Despite growing popularity of green diets and plant-based cooking, dairy consumption is still high in the United States. Last year, diary sales increased to $61 billion, a $7 billion increase from the year earlier, a Bloomberg report said. A new star is also emerging in the dairy scene in the US – India’s beloved paneer.
Although paneer has been around since the 1500s, its high protein and fat content has made it a favourite among those on keto diet, which as per the Bloomberg report, is a market valued at $9.5 billion in 2019. Its high melting point retains its shape when cooked, making it a good candidate for vegetarian dishes such as the famous saag paneer.
The increasing affinity to paneer also reflected in the web where “Indian restaurants near me” rose 350% last year on Google Trends and “Paneer maker” was up 140%.
In New York, Chintan Pandya, chef at the Unapologetic Foods, has raised the bar with his “light and incomprehensibly pillowy product” made with a blend of milk and cream from a dairy upstate. Pandya’s paneer is now a top seller at his Lower East Side restaurant, Dhamaka, where it’s grilled and topped with garam masala.
“A lot of people ask us what’s different, it’s just that we invest time and money in it,” Pandya was quoted by Bloomberg as saying.
Paneer’s versatility also allows chefs to explore cooking methods. Across the US, paneer is made into a variety of ways – smoked and served with charred corn, made with wine and served alongside caviar, and topped on pizzas.
A couple from San Fransico made a version of paneer that is different from the widespread commercial versions such as Nanak, made by Canada-based Punjab Milk Foods; Amul, based in Gujarat, India; and Mother Dairy, a wholly owned subsidiary of India’s National Dairy Development Board. Jasleen and Tarush Agarwal, former tech employees, started Sach Foods, which specializes in small-batch paneer, made with organic grass-fed milk from Holstein cows.
“Our growth is unique in the cheese world, especially during a global pandemic, when the normal ways of selling to new accounts don’t apply,” Tarush said. Jasleen and Tarush are ramping up production to five days a week-from two to three days-to start serving 1,000 stores in the first quarter of 2022.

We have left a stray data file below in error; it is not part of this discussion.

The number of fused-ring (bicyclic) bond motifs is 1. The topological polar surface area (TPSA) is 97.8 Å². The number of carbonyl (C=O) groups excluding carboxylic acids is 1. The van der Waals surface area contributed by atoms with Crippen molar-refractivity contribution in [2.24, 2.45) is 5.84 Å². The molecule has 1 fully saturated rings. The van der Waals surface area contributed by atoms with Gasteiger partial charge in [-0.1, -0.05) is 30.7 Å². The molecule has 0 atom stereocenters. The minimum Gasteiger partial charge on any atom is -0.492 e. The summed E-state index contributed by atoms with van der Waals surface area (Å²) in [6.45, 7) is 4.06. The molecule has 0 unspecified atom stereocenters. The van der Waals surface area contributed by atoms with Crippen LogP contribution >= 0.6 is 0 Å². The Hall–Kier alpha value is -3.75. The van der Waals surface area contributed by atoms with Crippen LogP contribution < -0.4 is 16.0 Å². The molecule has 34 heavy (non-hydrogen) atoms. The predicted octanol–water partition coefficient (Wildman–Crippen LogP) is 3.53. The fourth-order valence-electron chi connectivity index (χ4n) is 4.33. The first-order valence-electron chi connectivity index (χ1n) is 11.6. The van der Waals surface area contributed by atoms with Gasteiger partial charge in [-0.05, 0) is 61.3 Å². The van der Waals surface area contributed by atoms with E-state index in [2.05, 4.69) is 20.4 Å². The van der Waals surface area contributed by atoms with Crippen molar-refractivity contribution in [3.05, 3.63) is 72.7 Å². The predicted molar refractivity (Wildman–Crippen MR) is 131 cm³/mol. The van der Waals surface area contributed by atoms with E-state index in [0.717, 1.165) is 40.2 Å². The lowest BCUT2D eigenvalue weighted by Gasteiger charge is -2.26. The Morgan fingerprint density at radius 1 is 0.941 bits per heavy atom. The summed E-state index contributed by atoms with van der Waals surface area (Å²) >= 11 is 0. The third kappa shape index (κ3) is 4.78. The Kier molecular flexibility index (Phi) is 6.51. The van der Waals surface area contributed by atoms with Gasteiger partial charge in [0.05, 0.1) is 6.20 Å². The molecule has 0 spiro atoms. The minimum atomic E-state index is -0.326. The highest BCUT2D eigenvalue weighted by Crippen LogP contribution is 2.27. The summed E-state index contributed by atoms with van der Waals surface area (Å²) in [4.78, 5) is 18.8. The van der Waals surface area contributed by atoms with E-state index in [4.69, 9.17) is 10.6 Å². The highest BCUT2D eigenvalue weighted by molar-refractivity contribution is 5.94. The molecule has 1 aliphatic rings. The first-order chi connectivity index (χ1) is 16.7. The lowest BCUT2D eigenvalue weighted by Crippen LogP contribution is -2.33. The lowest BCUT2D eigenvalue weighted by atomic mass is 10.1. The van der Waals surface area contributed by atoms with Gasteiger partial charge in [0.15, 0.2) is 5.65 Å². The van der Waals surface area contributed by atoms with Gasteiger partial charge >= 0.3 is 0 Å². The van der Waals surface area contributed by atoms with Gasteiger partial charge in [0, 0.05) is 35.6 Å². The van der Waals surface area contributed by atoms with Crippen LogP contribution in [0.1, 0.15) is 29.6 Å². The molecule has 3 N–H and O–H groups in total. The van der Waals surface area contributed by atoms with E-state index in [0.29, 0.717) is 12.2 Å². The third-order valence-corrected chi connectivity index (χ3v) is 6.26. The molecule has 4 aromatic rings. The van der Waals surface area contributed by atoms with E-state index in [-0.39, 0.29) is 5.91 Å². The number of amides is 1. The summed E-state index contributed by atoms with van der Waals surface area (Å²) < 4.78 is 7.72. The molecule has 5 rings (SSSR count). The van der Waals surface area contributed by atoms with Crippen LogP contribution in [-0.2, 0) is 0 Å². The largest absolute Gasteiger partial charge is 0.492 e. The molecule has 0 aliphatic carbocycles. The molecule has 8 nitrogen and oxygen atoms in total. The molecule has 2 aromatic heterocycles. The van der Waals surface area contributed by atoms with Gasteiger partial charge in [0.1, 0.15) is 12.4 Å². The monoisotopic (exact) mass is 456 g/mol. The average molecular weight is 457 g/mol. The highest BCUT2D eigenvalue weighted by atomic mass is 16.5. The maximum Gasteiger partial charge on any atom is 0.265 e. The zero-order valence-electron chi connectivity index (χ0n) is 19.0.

In contrast, a recent Guardian report indicated that Indians, who have had paneer on a pedestal, are becoming more open to European cheeses. In urban middle-class households, demand for gourmet cheese platters has, in the words of one Delhi supplier, “gone ballistic” this year, according to the report.
While it certainly is difficult to access to dark, deep cellars to age their cheese, it is now possible to get fresh, Indian-made mozzarella, stracciatella, burrata, gruyère, stilton, halloumi, reblochon, comté, cheddar, feta and parmesan in cities and towns across India.
Sundaresan, the co-founder of Käse, the only artisan cheesemaker in the southern Indian city of Chennai, was surprised at the sudden rage in demand for pecorino cheese, partly because of a viral Instagram pasta dish. “This would have been unthinkable two years ago,” Sundaresan to the Guardian.
Although there is a surge in demand, cheesemakers struggle to find the right quality of milk, from grass-fed cows that have not been given any hormones. India’s lack of reliable cold chain also makes it difficult to transport fresh cheese.
Source : News18 Nov 18 2021